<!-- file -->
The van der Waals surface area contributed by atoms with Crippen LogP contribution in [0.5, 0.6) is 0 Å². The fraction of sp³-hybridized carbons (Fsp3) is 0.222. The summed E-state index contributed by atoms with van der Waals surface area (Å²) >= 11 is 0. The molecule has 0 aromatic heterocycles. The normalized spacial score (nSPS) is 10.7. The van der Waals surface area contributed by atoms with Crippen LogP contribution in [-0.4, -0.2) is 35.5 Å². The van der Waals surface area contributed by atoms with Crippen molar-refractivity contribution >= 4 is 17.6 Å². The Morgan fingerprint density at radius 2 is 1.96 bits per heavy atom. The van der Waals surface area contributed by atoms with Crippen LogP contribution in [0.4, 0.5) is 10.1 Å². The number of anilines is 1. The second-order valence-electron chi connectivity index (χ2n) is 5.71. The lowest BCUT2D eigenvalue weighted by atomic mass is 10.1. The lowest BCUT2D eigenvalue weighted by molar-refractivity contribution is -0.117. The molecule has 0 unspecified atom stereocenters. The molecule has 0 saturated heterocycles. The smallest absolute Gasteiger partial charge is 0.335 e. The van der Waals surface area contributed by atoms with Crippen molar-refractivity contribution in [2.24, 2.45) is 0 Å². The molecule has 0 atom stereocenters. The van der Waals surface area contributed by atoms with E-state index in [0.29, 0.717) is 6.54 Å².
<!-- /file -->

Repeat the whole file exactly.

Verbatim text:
The van der Waals surface area contributed by atoms with Crippen LogP contribution in [0.5, 0.6) is 0 Å². The fraction of sp³-hybridized carbons (Fsp3) is 0.222. The summed E-state index contributed by atoms with van der Waals surface area (Å²) >= 11 is 0. The molecule has 0 aromatic heterocycles. The normalized spacial score (nSPS) is 10.7. The van der Waals surface area contributed by atoms with Crippen LogP contribution in [-0.4, -0.2) is 35.5 Å². The van der Waals surface area contributed by atoms with Crippen molar-refractivity contribution >= 4 is 17.6 Å². The Morgan fingerprint density at radius 2 is 1.96 bits per heavy atom. The van der Waals surface area contributed by atoms with Crippen LogP contribution in [0.4, 0.5) is 10.1 Å². The number of anilines is 1. The second-order valence-electron chi connectivity index (χ2n) is 5.71. The lowest BCUT2D eigenvalue weighted by atomic mass is 10.1. The lowest BCUT2D eigenvalue weighted by molar-refractivity contribution is -0.117. The molecule has 0 unspecified atom stereocenters. The molecule has 0 saturated heterocycles. The smallest absolute Gasteiger partial charge is 0.335 e. The van der Waals surface area contributed by atoms with Crippen molar-refractivity contribution in [2.24, 2.45) is 0 Å². The molecule has 0 atom stereocenters. The van der Waals surface area contributed by atoms with E-state index in [0.29, 0.717) is 6.54 Å².